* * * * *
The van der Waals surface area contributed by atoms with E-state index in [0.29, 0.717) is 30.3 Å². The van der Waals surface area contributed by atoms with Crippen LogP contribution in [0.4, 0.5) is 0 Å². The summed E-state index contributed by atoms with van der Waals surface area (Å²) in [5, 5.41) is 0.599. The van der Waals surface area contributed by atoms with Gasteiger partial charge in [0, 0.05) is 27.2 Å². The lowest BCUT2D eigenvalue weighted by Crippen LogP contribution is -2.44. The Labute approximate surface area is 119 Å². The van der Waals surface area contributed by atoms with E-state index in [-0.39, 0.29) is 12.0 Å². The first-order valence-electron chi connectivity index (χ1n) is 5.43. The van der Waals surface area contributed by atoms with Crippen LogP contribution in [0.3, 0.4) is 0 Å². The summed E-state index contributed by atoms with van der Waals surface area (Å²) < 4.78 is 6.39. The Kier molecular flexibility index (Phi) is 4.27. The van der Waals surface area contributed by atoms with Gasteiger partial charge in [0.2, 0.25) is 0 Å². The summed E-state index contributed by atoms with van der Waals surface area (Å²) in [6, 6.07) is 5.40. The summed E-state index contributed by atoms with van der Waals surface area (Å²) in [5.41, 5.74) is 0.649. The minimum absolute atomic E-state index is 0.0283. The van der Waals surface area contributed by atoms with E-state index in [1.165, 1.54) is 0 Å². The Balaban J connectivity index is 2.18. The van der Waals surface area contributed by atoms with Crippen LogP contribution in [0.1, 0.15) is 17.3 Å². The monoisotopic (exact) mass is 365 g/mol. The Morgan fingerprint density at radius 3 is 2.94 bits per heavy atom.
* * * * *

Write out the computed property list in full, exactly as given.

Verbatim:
The van der Waals surface area contributed by atoms with E-state index in [0.29, 0.717) is 30.3 Å². The van der Waals surface area contributed by atoms with Crippen LogP contribution in [0.4, 0.5) is 0 Å². The summed E-state index contributed by atoms with van der Waals surface area (Å²) in [5, 5.41) is 0.599. The van der Waals surface area contributed by atoms with Gasteiger partial charge in [0, 0.05) is 27.2 Å². The lowest BCUT2D eigenvalue weighted by Crippen LogP contribution is -2.44. The Labute approximate surface area is 119 Å². The van der Waals surface area contributed by atoms with E-state index in [-0.39, 0.29) is 12.0 Å². The first-order valence-electron chi connectivity index (χ1n) is 5.43. The van der Waals surface area contributed by atoms with Crippen LogP contribution in [0.3, 0.4) is 0 Å². The summed E-state index contributed by atoms with van der Waals surface area (Å²) < 4.78 is 6.39. The Kier molecular flexibility index (Phi) is 4.27. The van der Waals surface area contributed by atoms with Gasteiger partial charge in [0.2, 0.25) is 0 Å². The summed E-state index contributed by atoms with van der Waals surface area (Å²) in [6, 6.07) is 5.40. The summed E-state index contributed by atoms with van der Waals surface area (Å²) in [5.41, 5.74) is 0.649. The minimum absolute atomic E-state index is 0.0283. The van der Waals surface area contributed by atoms with E-state index in [1.165, 1.54) is 0 Å². The Balaban J connectivity index is 2.18. The van der Waals surface area contributed by atoms with Crippen LogP contribution in [0.1, 0.15) is 17.3 Å². The monoisotopic (exact) mass is 365 g/mol. The Morgan fingerprint density at radius 3 is 2.94 bits per heavy atom.